"Besides," said Tom London, "I have ideas of how we'll be able to dodge, when people come hunting for us. It's the little matter of establishing an alibi, and I'm an expert in that line, Rance." He laughed, exulting. "No matter what the other evidence might be," said London, pursuing what was apparently a favorite subject, "no matter if the prints of the murderer's feet go in blood from the dead man to your own parlor rug, and your thumb prints are on the throat of the corpse, and your knife is found in the side of the man who's dead, no matter if all of those things are standing out against you, it makes no difference if you have old man alibi standing beside you, when the sheriff with his posse knocks at the front door." He broke off and laughed again. "I've alibied myself out of a dozen hangings and twenty lifetimes in jail," he concluded, "and I know how I can alibi myself out of this trouble, too."
"Yes, you, too. Look here, Tucker, you don't think that I'm the sort who lets down a partner, do you?"
At this, the vicious element in Tucker became only too evident. "I'll tell you what I'd expect out of you," said the rancher, "and that is everything that saves your neck and lines your pocket. That's all I expect, and it's each man for himself, as soon as this damned Barry Home is dead. Trust myself in your hands and to your alibis? I'm not such a fool!"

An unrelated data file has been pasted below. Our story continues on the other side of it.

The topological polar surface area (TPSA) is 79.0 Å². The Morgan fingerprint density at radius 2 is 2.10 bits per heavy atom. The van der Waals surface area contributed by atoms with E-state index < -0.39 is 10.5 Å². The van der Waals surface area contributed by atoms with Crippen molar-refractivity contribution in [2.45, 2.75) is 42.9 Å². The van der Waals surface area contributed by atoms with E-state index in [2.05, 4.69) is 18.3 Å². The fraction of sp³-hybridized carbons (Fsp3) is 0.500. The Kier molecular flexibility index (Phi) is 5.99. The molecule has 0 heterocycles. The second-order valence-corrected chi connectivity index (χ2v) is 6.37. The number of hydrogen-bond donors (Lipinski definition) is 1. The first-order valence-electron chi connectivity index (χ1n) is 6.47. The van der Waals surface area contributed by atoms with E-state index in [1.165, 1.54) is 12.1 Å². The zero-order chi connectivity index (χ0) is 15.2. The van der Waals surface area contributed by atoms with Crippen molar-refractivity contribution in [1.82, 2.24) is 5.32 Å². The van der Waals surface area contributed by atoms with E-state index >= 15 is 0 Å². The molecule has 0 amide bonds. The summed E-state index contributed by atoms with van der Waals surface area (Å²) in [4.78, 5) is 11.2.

"Good," Tom London answered calmly.
And in the quiet nodding of his head it seemed to Barry Home that he was seeing the most dangerous quality that a criminal can possess—imperturbable coolness under every circumstance. Long was the road that London could travel in this world. That conclusion had barely come to Home, when it seemed to him that he was seeing the two men below more easily than before. In fact, his face was now in plain view of them, if they should look up. Then he was aware that he had been sliding forward and was still moving little by little, gradually, steadily. He was not slipping over the surface of the hay, but the hay itself was in motion, a considerable width of this top layer having been unsettled by his weight.
Softly, rapidly, he began to turn his body to the side, but at the first motion the forward impetus of the hay redoubled. It began to shoot away under him, threatening to cast him straight down into the mangers beneath. In the hundredth part of a second that remained to him, he chose between two things. One was to make a vast effort to reach the wooden upright that was nearest to him; the other was to try to swing about so that he could at least drop feet downward. If he fell, there was no doubt as to what London and Rance Tucker would do, no doubt in the world. They would simply thank the fortune that delivered him into their hands, and that would be the end of Barry Home. So he flung himself sidewise toward the upright. The hay shot out from underneath him and went down in a great cloud.